Tips for success

Performing well requires (1) comprehending course material and (2) retaining what you have comprehended. Reexposure (reviewing notes, re-reading books, attending reviews) boosts comprehension, but research shows that retention requires different strategies.

Improving comprehension of lectures.

Improving comprehension of readings.

Improving retention. Retrieval aids retention more than reexposure does. Your study should include only enough reexposure to ensure comprehension; after that, emphasize retrieval as your study strategy. Retrieval means forcing yourself to try remembering something. Retrieval boosts learning even more when you retrieve regularly. Retrieving for 15 minutes three times a week is more effective than retrieving for 60 minutes once a week. Ideas:

Improving your writing. Writing in the social sciences means defending a position. Debate papers must have (1) a central claim, clearly stated as you open and close; (2) logical arguments (reasons) supporting your claim; and (3) compelling evidence supporting each reason.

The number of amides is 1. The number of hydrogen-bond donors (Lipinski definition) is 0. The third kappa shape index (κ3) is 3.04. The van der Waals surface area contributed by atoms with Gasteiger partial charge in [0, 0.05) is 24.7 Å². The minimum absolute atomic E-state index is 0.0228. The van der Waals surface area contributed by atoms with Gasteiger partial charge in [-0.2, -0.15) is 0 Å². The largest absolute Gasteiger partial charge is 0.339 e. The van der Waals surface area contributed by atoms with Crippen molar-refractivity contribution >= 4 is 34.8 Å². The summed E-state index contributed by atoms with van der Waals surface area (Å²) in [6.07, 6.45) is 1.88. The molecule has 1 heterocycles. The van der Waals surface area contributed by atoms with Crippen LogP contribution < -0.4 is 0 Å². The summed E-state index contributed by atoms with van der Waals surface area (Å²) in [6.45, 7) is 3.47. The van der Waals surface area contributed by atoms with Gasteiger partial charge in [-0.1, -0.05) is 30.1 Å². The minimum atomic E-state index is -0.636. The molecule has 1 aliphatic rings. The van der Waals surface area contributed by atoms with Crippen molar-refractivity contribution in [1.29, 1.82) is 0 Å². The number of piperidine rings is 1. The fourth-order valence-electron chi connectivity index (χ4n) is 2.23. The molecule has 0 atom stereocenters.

General suggestions

A matter of a few degrees. Consider a true story related by Dieter Uchtdorf:

In 1979 a large passenger jet with 257 people on board left New Zealand for a sightseeing flight to Antarctica and back. Unknown to the pilots, however, someone had modified the flight coordinates by a mere two degrees. This error placed the aircraft 28 miles to the east of where the pilots assumed they were. As they approached Antarctica, the pilots descended to a lower altitude to give the passengers a better look at the landscape. Although both were experienced pilots, neither had made this particular flight before, and they had no way of knowing that the incorrect coordinates had placed them directly in the path of Mount Erebus.... By the time the instruments sounded the warning that the ground was rising fast toward them, it was too late. The airplane crashed into the side of the volcano, killing everyone on board.